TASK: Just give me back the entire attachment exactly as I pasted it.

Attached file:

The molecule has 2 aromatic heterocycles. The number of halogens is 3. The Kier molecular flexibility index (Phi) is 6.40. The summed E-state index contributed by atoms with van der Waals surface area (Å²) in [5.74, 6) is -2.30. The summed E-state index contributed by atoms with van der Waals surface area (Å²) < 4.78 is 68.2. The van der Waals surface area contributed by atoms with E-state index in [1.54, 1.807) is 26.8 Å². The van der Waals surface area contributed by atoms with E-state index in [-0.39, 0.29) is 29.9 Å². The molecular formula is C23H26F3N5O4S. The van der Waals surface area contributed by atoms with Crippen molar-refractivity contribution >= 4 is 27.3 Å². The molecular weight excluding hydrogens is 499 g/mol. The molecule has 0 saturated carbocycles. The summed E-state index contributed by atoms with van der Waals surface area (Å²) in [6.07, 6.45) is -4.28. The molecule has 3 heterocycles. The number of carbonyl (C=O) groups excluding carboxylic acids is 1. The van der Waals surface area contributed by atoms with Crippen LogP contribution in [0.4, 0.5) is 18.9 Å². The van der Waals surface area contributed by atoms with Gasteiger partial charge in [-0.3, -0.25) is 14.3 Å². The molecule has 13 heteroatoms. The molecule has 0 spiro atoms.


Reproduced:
The molecule has 2 aromatic heterocycles. The number of halogens is 3. The Kier molecular flexibility index (Phi) is 6.40. The summed E-state index contributed by atoms with van der Waals surface area (Å²) in [5.74, 6) is -2.30. The summed E-state index contributed by atoms with van der Waals surface area (Å²) < 4.78 is 68.2. The van der Waals surface area contributed by atoms with E-state index in [1.54, 1.807) is 26.8 Å². The van der Waals surface area contributed by atoms with E-state index in [-0.39, 0.29) is 29.9 Å². The molecular formula is C23H26F3N5O4S. The van der Waals surface area contributed by atoms with Crippen molar-refractivity contribution >= 4 is 27.3 Å². The molecular weight excluding hydrogens is 499 g/mol. The molecule has 0 saturated carbocycles. The summed E-state index contributed by atoms with van der Waals surface area (Å²) in [6.07, 6.45) is -4.28. The molecule has 3 heterocycles. The number of carbonyl (C=O) groups excluding carboxylic acids is 1. The van der Waals surface area contributed by atoms with Crippen LogP contribution in [0.4, 0.5) is 18.9 Å². The van der Waals surface area contributed by atoms with Gasteiger partial charge in [-0.3, -0.25) is 14.3 Å². The molecule has 13 heteroatoms. The molecule has 0 spiro atoms.